“Unsolved: The Murders of Tupac and the Notorious B.I.G.”
By: Daniel Otero
What a story and what began as a beautiful friendship between two artist, ended with both rappers being gunned down months apart between 1996 and 1997.
Gang war? East coast versus West Coast? The rivalry between Death Row and Bad Boy Records? Crips versus Bloods? Was this all over money or gang related? Nobody will ever know!
And what the hit USA network series tries to expose in theory is how the L.A.P.D. (Los Angeles Police Department) covered-up the murders. Because till this day, these two murders are unsolved. But it goes deeper than one might think. For years it has been stated that it was dirty/corrupted L.A. police officers who had done the killings under contract hits. Going as far as to blame the planning and plot of both murders on its mastermind, Suge Knight-former President&CEO of Death Row Records.
But Suge Knight always had a darker side.
He has been known in the rap world as a notorious gangster who likes to intimidate his artist and employees by giving them beat downs.
What was made into gorgeous music, became a toxic environment for both artist.
In a world that after finding fame, fortune and getting out of the ghetto–why did it have to end so badly?
What did these two artists do after getting out of the drug world and poverty? They go back into the violence and street mentality. One which is of petty vendettas, inner city attitudes and unnecessary drama.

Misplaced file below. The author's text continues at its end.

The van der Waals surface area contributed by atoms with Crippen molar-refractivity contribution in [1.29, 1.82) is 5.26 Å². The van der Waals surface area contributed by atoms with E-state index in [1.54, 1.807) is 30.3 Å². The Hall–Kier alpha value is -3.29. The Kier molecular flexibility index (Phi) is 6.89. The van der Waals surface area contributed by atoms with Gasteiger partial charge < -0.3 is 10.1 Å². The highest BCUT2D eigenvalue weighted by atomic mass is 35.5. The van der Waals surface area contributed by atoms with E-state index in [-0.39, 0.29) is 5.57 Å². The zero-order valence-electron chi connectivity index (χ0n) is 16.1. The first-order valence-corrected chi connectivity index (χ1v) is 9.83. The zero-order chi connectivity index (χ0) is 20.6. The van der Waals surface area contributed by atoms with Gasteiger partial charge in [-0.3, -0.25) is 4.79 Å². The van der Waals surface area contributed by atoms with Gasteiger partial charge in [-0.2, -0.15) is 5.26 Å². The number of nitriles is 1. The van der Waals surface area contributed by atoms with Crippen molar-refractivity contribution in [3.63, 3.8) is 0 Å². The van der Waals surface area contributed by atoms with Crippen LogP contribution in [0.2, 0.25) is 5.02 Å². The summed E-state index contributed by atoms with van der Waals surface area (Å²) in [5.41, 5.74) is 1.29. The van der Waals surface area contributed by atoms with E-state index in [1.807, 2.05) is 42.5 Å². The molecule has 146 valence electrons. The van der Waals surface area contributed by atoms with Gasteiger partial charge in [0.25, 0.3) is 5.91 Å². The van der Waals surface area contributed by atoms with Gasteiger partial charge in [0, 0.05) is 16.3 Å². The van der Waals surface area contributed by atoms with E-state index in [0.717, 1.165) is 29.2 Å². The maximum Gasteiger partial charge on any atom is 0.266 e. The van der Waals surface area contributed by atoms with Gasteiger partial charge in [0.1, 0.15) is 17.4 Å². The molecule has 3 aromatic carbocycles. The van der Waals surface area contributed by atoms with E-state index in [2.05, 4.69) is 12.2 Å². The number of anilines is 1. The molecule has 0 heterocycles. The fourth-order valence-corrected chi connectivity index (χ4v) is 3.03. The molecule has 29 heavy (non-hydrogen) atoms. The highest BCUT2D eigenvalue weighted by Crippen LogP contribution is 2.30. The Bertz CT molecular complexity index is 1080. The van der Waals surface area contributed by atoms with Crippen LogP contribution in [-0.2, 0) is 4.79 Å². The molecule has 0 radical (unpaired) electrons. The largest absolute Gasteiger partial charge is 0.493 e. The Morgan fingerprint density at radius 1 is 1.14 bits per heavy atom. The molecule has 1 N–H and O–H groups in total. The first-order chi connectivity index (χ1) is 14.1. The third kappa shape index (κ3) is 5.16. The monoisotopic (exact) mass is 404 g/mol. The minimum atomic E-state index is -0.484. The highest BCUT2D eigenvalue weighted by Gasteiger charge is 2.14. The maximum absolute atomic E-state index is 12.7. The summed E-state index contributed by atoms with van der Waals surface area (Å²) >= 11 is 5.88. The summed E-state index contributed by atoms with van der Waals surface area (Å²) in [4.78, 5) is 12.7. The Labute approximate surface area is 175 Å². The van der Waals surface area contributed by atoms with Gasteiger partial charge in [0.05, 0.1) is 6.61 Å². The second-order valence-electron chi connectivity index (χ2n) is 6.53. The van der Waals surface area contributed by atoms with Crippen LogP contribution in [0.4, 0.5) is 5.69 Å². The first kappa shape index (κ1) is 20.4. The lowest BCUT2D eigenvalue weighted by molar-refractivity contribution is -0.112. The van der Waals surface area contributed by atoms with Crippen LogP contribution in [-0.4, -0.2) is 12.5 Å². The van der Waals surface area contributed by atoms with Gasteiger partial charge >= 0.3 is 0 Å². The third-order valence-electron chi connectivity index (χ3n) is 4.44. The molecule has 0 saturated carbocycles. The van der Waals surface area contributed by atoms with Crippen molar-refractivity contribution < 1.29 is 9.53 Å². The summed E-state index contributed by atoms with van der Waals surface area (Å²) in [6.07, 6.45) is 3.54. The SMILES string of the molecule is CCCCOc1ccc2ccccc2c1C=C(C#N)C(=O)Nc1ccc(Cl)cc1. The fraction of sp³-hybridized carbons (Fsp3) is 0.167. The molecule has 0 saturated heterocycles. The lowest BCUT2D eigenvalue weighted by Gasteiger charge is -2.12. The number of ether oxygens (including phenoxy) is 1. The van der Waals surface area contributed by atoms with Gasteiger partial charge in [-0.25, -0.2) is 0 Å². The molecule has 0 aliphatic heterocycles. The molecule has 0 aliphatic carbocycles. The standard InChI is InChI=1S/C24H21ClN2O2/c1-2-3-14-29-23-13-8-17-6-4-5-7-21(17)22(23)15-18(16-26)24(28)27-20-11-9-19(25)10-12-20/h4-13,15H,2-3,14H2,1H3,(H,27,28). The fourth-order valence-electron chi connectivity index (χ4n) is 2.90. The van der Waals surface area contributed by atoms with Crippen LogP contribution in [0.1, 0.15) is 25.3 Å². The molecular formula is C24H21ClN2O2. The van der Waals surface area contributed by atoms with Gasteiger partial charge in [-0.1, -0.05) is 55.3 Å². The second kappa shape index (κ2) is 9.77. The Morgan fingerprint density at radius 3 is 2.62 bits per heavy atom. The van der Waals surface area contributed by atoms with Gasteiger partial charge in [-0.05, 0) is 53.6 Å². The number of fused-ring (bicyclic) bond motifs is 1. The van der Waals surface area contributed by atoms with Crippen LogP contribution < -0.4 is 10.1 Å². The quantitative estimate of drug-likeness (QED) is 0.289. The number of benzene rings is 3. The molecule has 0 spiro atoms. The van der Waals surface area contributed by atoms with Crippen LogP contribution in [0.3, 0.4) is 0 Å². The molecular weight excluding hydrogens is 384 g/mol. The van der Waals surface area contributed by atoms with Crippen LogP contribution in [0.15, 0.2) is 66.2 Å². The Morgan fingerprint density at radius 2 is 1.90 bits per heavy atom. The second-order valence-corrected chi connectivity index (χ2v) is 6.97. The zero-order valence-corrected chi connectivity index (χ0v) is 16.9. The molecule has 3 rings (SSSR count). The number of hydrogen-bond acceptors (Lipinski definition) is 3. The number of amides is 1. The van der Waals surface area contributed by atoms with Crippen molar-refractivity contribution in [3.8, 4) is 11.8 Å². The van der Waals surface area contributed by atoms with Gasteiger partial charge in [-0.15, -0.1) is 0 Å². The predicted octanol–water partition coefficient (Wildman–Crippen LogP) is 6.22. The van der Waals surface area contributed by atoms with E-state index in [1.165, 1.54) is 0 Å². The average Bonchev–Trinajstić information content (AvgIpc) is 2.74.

Many stories have flown and conspiracy theorist have tried to explain Suge’s bigger involvement in these deaths. One reason was to stomp out the rivalry/competition. But to kill his main artist, Tupac, to think of it is absurd. However, it was said that Tupac Shakur was planning to leave Death Row Records to form his own Makaveli and take all his connections and money with him. Which would’ve been a huge loss for Suge. Since Tupac wasn’t only a talented rapper, but also a great actor on the rise!
For Biggie, he was the man, the rapper with the ‘easy flow’ who could conquer any crowd with his charm. Not for his looks, but for his poetry and naturally gifted talents. From the streets of Brooklyn, New York rose to fame thanks to his friend and mentor, Sean Combs. Leaving behind for just a little while a life of violence and drug-dealing.
Tupac and Biggie had the world in their hands. What destroyed them both was something called, “Gangsta Rap”. A lyrical style of rap: somewhat painful, brutal, violent, dirty, verbally pornographic of life in the projects and what is life on the streets for a black-man in America.
What people (fans) and the industry have to understand is the following: “You are what you preach!” and “If you live by the sword, you die by the sword!” Sad, isn’t it?
And these two rappers in a single-handed move put themselves in harm’s way with what they sung. They became targets and were manipulated back into a way of life they should have left long behind once they rose to fame. But didn’t!
Two poets that could have done more with their lives, just taken away, cut down in their prime.
Tupac, he was the best; however, allowed anger, bitterness and rage to fuel his world. Therefore, it controlled a better part of his emotions.
For Biggie, another poet-General could have done greater things with his music style.
The series also shows a preponderant nature which repeats itself. A commonality which hasn’t disappeared, whether it’s 1997 or 2018. Most crimes are tragically over petty squabbles, usually black on black and the police are still killing African-Americans of out sheer fear and ignorant prejudices.
Tupac and Biggie, what started as lovely-friendship ended rather shamefully. Two victims in a ‘turf war’ blown out of proportion, which should have ended in words and not bullets.